Letters: A jobless joke

Letters: A jobless joke
People look for job opportunities and wait for a chance to speak to a representative of the Employment Development Department by phone at the Verdugo Jobs Center in Glendale. (Mark Boster, Los Angeles Times)

Re "222,000 in state to lose jobless aid," Dec. 25

So, Republicans like Sen. Rand Paul of Kentucky claim that funding extended unemployment benefits for the long-term jobless would hurt their chances of getting hired.


By that logic, it would necessarily follow that the homeless should not be given rent subsidies for an apartment because it would hinder them from buying a house someday.

I get it now.

Jerry Lasnik

Thousand Oaks

Extending unemployment aid is a terrible idea. The impending end of aid is a terrific motivator for the long-term unemployed to take terribly difficult but necessary steps. This may entail moving to an area with a better economy, temporary family separation, retraining, seeking a lower position, risking dwindling savings or drastically reducing spending.

With unemployment aid and limited savings or retirement funds, some will try to wait for the economy to improve so they can get back into the job market at a comparable salary, job and location. But as the months of joblessness go by, this becomes less tenable. Skills atrophy, self-discipline lags and employers question the motivation and skills of applicants who haven't worked in a year or more.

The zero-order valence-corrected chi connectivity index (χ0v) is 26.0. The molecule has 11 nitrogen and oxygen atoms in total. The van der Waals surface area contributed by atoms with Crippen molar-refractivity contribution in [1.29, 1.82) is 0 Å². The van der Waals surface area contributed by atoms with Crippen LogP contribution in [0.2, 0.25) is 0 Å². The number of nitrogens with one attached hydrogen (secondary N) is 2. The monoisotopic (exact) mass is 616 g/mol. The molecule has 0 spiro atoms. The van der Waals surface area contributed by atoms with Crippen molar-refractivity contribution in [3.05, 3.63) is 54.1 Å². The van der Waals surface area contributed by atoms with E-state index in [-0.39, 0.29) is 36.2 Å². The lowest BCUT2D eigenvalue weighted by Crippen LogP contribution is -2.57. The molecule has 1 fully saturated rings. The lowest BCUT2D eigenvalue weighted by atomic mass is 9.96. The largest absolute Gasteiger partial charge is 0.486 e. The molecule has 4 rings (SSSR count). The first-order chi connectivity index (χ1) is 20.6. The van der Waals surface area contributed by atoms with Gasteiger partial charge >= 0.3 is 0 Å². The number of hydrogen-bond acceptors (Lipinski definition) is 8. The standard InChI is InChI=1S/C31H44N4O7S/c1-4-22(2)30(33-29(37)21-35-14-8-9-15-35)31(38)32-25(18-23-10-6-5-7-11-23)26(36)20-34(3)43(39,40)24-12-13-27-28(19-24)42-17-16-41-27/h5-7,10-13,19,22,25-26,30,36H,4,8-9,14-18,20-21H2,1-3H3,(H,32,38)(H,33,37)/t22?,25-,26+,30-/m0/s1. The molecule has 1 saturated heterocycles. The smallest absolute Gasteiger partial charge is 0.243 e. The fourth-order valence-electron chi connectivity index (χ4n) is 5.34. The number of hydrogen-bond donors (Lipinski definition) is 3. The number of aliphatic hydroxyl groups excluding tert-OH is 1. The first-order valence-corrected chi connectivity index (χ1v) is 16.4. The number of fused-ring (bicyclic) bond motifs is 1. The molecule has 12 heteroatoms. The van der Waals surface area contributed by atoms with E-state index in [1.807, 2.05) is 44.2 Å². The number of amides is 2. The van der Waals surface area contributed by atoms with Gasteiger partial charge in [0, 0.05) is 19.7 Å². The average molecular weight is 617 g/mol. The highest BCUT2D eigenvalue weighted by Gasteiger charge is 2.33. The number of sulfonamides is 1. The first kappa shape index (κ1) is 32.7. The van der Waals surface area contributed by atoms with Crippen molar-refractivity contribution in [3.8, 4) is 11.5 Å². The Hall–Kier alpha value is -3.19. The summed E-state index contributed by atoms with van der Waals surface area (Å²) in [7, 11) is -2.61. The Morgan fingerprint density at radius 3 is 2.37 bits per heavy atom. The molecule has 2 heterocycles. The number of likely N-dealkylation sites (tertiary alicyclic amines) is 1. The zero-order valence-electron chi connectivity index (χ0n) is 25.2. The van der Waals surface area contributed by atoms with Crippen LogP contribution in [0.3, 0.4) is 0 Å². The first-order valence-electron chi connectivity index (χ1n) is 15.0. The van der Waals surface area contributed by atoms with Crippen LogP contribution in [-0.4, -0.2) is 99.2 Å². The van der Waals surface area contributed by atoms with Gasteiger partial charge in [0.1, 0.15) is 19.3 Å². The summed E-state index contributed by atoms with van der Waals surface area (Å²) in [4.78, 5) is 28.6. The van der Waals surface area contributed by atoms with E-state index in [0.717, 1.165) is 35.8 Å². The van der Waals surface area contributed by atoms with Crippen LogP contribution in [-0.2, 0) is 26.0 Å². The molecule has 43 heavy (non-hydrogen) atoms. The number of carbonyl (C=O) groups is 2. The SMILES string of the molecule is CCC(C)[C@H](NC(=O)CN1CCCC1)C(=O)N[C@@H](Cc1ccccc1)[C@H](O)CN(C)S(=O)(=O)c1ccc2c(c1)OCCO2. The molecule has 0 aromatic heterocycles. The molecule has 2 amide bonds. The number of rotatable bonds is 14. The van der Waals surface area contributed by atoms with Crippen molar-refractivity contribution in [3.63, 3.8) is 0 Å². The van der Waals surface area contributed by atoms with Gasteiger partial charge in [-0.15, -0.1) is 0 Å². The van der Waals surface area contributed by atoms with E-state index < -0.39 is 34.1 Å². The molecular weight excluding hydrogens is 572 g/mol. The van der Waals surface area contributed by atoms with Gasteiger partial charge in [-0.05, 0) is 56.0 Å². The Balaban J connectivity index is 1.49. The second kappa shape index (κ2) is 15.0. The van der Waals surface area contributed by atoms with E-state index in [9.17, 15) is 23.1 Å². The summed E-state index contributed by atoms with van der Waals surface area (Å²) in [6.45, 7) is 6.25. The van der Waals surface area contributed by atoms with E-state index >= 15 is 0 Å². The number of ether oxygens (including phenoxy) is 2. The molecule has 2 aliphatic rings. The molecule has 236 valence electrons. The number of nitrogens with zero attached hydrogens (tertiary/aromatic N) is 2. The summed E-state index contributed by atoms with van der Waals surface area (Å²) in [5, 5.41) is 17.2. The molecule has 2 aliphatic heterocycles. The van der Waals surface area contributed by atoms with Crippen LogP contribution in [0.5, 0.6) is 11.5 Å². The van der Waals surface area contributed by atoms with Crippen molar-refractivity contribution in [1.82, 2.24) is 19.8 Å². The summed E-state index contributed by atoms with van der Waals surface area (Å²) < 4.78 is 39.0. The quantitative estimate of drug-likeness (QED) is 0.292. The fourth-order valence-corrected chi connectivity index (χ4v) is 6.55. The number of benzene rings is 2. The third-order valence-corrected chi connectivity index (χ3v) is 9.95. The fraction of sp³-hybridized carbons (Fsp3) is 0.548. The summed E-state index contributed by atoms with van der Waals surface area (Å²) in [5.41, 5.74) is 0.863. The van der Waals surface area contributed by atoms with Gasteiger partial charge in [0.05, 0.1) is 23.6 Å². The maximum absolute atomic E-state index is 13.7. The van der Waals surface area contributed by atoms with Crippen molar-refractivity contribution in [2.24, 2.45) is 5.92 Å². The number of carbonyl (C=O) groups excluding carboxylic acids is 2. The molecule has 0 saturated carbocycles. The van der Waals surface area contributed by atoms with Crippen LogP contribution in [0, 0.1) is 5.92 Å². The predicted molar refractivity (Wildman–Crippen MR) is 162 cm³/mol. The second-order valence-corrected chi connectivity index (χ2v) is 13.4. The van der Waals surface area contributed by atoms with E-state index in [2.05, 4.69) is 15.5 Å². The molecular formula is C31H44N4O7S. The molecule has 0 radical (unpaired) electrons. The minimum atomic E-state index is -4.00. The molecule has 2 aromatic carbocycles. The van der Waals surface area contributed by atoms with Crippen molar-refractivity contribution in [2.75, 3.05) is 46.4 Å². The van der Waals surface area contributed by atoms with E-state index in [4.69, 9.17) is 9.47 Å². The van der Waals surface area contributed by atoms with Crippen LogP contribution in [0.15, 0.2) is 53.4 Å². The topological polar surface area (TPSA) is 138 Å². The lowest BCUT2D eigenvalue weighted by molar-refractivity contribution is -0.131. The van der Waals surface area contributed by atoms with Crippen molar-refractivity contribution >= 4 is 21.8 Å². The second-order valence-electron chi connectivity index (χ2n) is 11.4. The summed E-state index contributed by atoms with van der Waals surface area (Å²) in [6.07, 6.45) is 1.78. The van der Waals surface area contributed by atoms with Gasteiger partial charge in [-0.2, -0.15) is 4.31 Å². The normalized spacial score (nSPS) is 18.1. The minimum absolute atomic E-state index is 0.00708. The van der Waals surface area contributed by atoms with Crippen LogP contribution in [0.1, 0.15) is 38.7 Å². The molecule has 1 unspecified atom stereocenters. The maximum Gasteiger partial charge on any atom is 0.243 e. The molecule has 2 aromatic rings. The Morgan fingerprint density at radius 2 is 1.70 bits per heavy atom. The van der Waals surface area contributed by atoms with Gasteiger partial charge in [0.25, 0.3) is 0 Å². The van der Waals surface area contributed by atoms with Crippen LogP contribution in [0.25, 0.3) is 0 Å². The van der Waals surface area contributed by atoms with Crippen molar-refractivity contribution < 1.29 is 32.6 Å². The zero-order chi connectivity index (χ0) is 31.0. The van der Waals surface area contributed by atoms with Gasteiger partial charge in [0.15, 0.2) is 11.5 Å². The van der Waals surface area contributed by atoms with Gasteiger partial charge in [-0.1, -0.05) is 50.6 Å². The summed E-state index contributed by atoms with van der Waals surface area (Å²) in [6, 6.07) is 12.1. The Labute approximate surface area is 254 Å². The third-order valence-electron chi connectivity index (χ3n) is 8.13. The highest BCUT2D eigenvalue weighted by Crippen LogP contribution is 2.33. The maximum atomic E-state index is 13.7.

Unfortunately, as it is politically untenable to hold tough, our elected officials may fold, sentencing more Americans to long-term unemployment.

Hal Bookbinder

Oak Park

"Waiting for the Barbarians," a wonderful novel by J.M. Coetzee, tells of an isolated outpost fearing an attack by a barbarian horde that never happens.

This article, on the loss of jobless funds by more than 1 million unemployed Americans, reminds me in some sense of Coetzee's novel. But I'm afraid that we are no longer waiting for the barbarians — they have already breached the gates.

The enormous gulf between the incredibly rich and the rest of us makes me wonder why we haven't taken to the streets.

Russell Blinick



"222,000 in state to lose jobless aid" — that was the headline I saw Christmas morning, and it totally ended the joy that day should have brought.

I hope Santa had 535 lumps of coal for each voting member of Congress.

David Mathews